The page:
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For Community-Driven Global Development

Ethical Concerns in Medical Volunteering

Unethical Medical Volunteering

Why volunteering abroad in a health setting may not always be ethical

By Rose Greer

Having a desire to travel abroad and serve others is oftentimes part of an altruistic desire to “give back” - but when untrained pre-professional medical students participate in medical procedures they are not trained in nor licensed to perform, they are causing more harm than good. These actions are often justified by the thought that in developing countries, any amount or quality of medical care is better than nothing. This view is not only wrong, but extraordinarily dangerous and has led to enormous growth in unethical medical volunteering.

A booming industry has sprung up around volunteer travel opportunities, commonly referred to as  “voluntourism.” These types of trips draw in individuals who, generally speaking, have a desire to help others or gain experience for their future career that they cannot gain in their home country. Many of these trips are medically focused, aimed at addressing the vast and complex issue of inadequate health care that persists in many developing countries. Some of these organizations advertise with a line that goes something like: “all you need is the desire to help!” While the desire to travel and serve a community during a short-term trip is honorable, one must be cognizant of the potential impacts of working with an organization that may not follow ethical medical volunteering practices. Otherwise, the results of these types of short-term medical volunteer trips can be counterproductive, and even cause harm to the very people they are claiming to help.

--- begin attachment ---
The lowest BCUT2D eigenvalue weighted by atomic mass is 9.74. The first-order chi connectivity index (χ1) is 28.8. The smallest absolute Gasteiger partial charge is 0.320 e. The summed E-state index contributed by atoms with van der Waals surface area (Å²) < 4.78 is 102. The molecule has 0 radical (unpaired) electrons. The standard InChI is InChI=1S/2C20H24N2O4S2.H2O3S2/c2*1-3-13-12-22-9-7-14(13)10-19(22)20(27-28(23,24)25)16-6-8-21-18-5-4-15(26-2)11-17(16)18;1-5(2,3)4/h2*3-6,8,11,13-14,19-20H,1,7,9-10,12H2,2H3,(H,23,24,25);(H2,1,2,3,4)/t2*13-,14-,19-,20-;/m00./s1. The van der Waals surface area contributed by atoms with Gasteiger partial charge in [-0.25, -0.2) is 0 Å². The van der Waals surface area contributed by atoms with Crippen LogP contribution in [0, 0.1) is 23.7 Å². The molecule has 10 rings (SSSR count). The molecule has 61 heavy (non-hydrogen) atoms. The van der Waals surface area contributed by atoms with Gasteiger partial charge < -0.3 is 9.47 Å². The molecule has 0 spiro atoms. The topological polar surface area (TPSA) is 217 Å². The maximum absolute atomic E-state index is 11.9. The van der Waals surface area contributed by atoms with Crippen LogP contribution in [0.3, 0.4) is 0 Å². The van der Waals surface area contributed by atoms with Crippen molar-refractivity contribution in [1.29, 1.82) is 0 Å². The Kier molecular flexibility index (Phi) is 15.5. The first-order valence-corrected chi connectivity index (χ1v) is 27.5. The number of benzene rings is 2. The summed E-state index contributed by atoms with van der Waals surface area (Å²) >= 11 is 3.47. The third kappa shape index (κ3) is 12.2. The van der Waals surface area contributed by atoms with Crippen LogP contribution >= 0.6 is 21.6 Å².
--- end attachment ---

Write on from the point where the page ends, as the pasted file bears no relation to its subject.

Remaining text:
One of the most notable and widely recognized ethical issues surrounding short-term medical trips is allowing unqualified volunteers, be they students or professionals, to work in clinical settings and perform medical exams, give vaccines, and at times even deliver babies.